Mozilla: Five Walled Gardens

FIVE WALLED GARDENSWhy Browsers are Essential to the Internet and How Operating Systems are Holding Them Back (Mozilla, September 2022)

This report has two purposes: first, to present Mozilla’s research (both recent surveys and years of knowledge) into consumer interaction with browsers. Secondly, to highlight the foreclosure of browser engines and independent browsers by operating systems. Part 1 of the paper is about operating systems, browsers, browser engines and how consumers behave. Part 2 highlights the online choice architecture practices by operating system providers which the researchers at Mozilla believe have shaped consumer browser usage away from independent browsers.

Problems Identified

(1) Inhibiting Independent App Discovery - All five major platforms today (Google, Apple, Meta, Amazon, Microsoft) bundle their respective browsers with their operating systems and set them as the operating system default in the prime home screen or dock position.

(2) Prohibiting Independent App Adoption - Many platforms make it difficult or impossible to: (1) delete the operating system’s bundled browser; and/or (2) remove it as the operating system default. This is important because browsers are often opened from other apps, such as if you click a link in a text message or use voice commands to navigate the web through a search widget.

(3) Overriding Independent App Adoption - Even more egregious than prohibiting rival software adoption is reversing it in favor of the operating system - and without consumer understanding. 

Additional issues identified include specific commercial practices targeted at independent software companies

(4) Restrictive Contracts - regulators globally have criticized platform commercial agreements that tie their browsers to their operating systems and prevent OEMs (original equipment manufacturers) from pre-installing alternative default or secondary browsers on the homescreen.

(5) Restrictive App Store Rules - regulators have also criticized but have yet to take action against control tactics such as Apple’s current ban (and Microsoft’s former ban) that eliminates alternative browser engines from app stores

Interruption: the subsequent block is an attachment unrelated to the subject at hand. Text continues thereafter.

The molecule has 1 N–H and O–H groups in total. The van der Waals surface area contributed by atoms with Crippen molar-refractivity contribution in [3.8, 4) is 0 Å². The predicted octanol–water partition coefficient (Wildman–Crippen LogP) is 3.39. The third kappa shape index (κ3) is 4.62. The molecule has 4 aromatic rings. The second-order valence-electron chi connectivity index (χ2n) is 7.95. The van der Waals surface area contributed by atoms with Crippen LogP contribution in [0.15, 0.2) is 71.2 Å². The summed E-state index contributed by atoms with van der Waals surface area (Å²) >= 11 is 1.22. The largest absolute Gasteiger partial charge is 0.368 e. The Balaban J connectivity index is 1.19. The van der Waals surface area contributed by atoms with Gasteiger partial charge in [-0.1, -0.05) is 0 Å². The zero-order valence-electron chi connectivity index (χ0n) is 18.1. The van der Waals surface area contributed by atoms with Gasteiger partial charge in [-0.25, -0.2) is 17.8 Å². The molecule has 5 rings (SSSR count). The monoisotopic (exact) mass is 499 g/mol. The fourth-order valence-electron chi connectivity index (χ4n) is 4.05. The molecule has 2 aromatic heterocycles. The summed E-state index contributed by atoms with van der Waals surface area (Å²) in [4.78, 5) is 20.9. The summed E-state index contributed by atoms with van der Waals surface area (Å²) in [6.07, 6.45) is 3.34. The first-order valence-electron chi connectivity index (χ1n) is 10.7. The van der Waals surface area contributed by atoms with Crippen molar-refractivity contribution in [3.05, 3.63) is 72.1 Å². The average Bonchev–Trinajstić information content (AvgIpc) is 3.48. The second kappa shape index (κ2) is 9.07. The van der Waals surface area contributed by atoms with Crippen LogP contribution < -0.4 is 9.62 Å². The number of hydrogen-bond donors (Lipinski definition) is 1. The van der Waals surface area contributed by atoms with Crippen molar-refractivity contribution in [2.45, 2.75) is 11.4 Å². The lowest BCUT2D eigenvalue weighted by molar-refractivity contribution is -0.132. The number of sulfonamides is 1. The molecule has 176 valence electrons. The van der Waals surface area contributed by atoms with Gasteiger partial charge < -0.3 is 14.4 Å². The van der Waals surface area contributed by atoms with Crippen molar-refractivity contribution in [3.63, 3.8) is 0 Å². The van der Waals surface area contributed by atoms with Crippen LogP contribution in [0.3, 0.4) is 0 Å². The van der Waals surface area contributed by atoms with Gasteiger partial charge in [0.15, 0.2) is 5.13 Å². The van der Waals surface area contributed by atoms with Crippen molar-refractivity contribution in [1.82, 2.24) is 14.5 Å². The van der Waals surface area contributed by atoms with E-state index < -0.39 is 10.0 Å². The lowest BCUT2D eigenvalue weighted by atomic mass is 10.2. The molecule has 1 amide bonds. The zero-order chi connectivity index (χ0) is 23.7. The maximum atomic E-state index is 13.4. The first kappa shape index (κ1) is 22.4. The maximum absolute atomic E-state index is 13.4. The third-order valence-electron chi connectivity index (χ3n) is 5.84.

Report Concludes:

We believe that if people had a meaningful opportunity to try alternative browsers, they would find many to be compelling substitutes to the default bundled with their operating system. These opportunities have been suppressed for years through online choice architecture and commercial practices that benefit platforms and are not in the best interest of consumers, developers or the open web. It is difficult to underestimate the impact of years of self-preferencing and undermining consumer choice, including its effect on consumer behavior. It is also difficult to estimate the disruptive innovation, alternative products and features, and the independent competitors which have been lost as a result of these practices.

An important incentive for Mozilla’s open-source work has always been to level the competitive playing field so that developers and web users can shape their own online experiences. We hope this report is a useful addition to the efforts underway to address the lack of competition and choice in digital markets and to shine a light on the critical role of browsers and browser engines.

Despite the problematic practices described in this report, the fact remains that Amazon, Apple, Google, Meta and Microsoft have created innovative technologies enjoyed by consumers worldwide. They are unavoidable platforms for any developer wishing to reach consumers online. Mozilla endeavors to collaborate with engineers at all of these companies in public multi-stakeholder standards development organizations to build a better internet, in addition to partnering with Google and Microsoft for search, video streaming and malware detection services. Nonetheless, we have a long history of challenging other companies to adopt better practices that benefit the overall internet ecosystem and consumers.167 Platforms can and should do better for consumers and developers.

As these companies have so far failed to do better, regulators, policymakers and lawmakers have spent considerable time and resources investigating digital markets. They should therefore be in a good position to recognize the importance of browser competition and to act to prevent further harm to consumers from continued inaction and competitive stagnation. We call on them to enforce the laws which already exist and the laws and regulations which will soon come into force. And where existing laws and regulations are lacking, we call for them to be introduced and their importance for the future of the internet to be highlighted. Regulators, policymakers and lawmakers in many jurisdictions can take this moment to create a new era in the internet’s story — one in which consumers and developers benefit from genuine choice, competition and innovation.